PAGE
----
State v. Plante

Annotate this Case

302 A.2d 804 (1973)

STATE v. Donald Albert PLANTE.

No. 1547-Ex.

Supreme Court of Rhode Island.

April 12, 1973.

*805 Richard J. Israel, Atty. Gen., Donald P. Ryan, Asst. Atty. Gen., for plaintiff.

William F. Reilly, Public Defender, Benedetto A. Cerilli, Jr., Sp. Counsel to the Public Defender, Providence, for defendant.


DORIS, Justice.

These are two criminal complaints and warrants which were consolidated for trial to a Superior Court justice and jury in December, 1970.[1] The jury returned a verdict of guilty to each complaint. They are before this court on defendant's bills of exceptions which were seasonably prosecuted following the conviction of the defendant in each case.

On the evening of July 18, 1970, shortly after 9:30 p.m. Brian Gordon Berry heard a noise outside his home which sounded like someone taking hubcaps off his car, a 1965 Oldsmobile station wagon. He directed his wife to call the police and went outdoors to investigate. There he observed a man bent down by the right front wheel of the Oldsmobile. Berry called out to the intruder who, turning from the station wagon, approached and assaulted him. On knocking Berry to the ground, the intruder took flight and called to someone else in another car to do likewise. Berry scrambled to his feet in time to see the other car rounding the corner of the house. It appeared to be the same type of vehicle as his own and bore Rhode Island registration QP-2.

The police officer who arrived at Berry's home in a cruiser was told by the latter of the attempted larceny of his hubcaps and the assault on him. Berry also gave the officer the registration number QP-2 as that of the vehicle which had been operated by someone to whom Berry's assailant had shouted. This officer then cruised the area and observed the car bearing registration QP-2 standing unattended in a driveway leading to an open-air theatre. Near this vehicle, however, was another car which was surrounded by some six people. The officer inquired of them as to who owned the automobile bearing registration QP-2. The defendant, who was one of the six individuals at the scene, acknowledged the car to be his.[2]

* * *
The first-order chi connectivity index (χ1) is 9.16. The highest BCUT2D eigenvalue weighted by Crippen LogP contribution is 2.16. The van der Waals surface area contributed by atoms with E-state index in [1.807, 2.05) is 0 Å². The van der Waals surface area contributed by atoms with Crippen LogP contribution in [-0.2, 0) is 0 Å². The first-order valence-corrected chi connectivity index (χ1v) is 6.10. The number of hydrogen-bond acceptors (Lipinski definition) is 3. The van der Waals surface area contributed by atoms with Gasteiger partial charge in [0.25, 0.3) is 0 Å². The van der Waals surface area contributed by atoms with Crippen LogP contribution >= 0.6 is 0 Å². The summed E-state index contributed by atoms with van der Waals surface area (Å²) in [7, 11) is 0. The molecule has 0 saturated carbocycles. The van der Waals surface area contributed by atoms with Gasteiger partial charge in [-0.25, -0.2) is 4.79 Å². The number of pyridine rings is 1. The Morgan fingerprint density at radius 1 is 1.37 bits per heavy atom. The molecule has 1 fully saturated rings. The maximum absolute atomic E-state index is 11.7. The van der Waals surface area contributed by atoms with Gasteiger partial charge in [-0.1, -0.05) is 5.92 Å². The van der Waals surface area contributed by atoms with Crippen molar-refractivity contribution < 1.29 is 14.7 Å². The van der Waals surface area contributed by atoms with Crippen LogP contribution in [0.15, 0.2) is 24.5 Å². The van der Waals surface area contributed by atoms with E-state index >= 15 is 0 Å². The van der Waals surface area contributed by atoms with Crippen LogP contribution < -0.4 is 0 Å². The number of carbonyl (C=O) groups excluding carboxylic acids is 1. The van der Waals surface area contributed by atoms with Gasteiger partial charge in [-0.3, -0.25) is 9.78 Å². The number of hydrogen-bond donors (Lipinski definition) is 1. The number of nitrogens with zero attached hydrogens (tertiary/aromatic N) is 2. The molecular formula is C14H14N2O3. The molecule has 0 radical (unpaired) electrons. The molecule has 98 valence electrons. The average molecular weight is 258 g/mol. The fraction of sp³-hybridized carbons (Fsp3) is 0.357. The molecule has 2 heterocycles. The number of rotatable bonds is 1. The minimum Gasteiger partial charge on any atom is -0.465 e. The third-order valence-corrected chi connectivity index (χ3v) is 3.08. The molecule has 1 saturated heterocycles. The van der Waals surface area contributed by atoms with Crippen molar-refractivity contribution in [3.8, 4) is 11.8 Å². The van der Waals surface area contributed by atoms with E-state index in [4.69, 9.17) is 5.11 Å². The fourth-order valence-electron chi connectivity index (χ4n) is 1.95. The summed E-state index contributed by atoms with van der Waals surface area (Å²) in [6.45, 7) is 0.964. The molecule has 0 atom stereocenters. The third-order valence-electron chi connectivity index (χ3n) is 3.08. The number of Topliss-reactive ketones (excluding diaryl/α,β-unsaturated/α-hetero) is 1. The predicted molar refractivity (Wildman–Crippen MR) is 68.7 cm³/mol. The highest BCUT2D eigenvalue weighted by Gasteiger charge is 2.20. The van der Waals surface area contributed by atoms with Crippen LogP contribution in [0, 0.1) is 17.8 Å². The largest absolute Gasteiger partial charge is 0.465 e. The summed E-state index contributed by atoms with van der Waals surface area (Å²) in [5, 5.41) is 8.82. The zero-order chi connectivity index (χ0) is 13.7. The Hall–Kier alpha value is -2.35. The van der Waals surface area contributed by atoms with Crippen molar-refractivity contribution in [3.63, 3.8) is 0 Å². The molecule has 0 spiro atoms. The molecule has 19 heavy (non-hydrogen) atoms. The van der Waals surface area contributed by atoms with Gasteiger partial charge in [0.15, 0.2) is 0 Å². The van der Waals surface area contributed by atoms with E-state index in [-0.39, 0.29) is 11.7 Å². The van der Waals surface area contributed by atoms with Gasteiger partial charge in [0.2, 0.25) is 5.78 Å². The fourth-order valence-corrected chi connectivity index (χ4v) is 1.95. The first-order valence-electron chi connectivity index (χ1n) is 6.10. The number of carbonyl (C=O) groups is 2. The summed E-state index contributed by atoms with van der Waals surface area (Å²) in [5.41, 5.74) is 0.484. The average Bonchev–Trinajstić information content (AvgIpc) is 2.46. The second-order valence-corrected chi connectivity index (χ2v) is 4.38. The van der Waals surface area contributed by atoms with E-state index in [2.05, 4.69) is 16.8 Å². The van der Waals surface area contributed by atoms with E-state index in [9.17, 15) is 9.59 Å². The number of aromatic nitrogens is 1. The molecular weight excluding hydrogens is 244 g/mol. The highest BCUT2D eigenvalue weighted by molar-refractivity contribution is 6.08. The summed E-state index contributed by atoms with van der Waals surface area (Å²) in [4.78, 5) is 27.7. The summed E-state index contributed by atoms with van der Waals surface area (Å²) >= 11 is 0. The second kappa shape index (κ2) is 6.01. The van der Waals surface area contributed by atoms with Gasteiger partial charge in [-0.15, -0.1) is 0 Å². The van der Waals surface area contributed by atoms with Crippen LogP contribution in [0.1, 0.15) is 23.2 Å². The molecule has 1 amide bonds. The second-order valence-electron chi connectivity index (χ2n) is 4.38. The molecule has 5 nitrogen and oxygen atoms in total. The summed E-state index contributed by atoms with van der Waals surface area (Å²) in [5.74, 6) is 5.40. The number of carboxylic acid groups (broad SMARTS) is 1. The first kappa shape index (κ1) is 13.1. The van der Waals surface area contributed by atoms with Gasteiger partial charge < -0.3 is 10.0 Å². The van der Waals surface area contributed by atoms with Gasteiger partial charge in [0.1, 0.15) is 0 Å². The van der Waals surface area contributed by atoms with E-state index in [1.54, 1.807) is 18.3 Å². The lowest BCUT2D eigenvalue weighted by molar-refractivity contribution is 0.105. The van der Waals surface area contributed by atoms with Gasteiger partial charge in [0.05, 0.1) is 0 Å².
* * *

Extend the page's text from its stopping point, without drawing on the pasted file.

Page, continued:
On learning that defendant was the owner of QP-2, the police officer called the officer who was taking a report from Berry to request that Berry be brought to the scene. On arriving, Berry identified defendant as his assailant.

In consequence of the foregoing, defendant was charged with attempted larceny of the hubcaps and with an assault and battery on Berry.

At trial, defendant produced an alibi witness who, on direct examination, testified, in essence, that he and defendant were together at a place removed from the scene of the offenses and were so together at the time the offenses were committed.

On cross-examination, however, the alibi witness was confronted with a signed statement in which he had stated that he, *806 and not defendant, had committed the offenses in question.

The defendant objected to the use of the signed statement by the prosecution, but this objection was overruled and the witness admitted having signed the statement in question. When questioned by the prosecution as to whether his testimony on direct examination or the signed statements were the truth, the witness then testified that they were true and that he, not defendant, had in fact committed the offenses.

In his summation to the jury counsel for the state, making reference to the witness's direct evidence testimony vis-a-vis his written statement, said: "Do you believe this key witness they have? On October 27th he says one thing; on December 15th he says another[3] * * * that man is on trial right there and Mr. Rameaka, his brother-in-law, is only a witness for him. He's a liar."

At this point, counsel for defendant objected to the prosecution's categorization of the witness as a liar. The trial justice overruled this objection and counsel for defendant excepted. Continuing his summation, counsel for the state remarked, "Look at the evidence and the facts and the facts are this is an Oldsmobile hubcap. The defendant had no hubcaps, that his car was an Oldsmobile, that he put a liar on the stand as a witness and expects you to believe it." Counsel for defendant again objected to this categorization and was again overruled by the trial justice. Exception to this ruling by counsel for defendant was duly noted.

It is the two exceptions heretofore narrated on which defendant predicates his appeals to this court. In support thereof defendant contends that reference to the alibi witness as "a liar" by counsel for the state deprived defendant of a fair and impartial trial, in that said reference was merely an opinion, not based on the facts in evidence.

So contending, he calls our attention to Gibson v. United States, 403 F.2d 569 (D.C. Cir.1968); People v. Perez, 58 Cal. 2d 229, 373 P.2d 617, 23 Cal. Rptr. 569 (1962); State v. Miller, 271 N.C. 646, 157 S.E.2d 335 (1967); State v. Parker, 235 Ore. 366, 384 P.2d 986 (1963).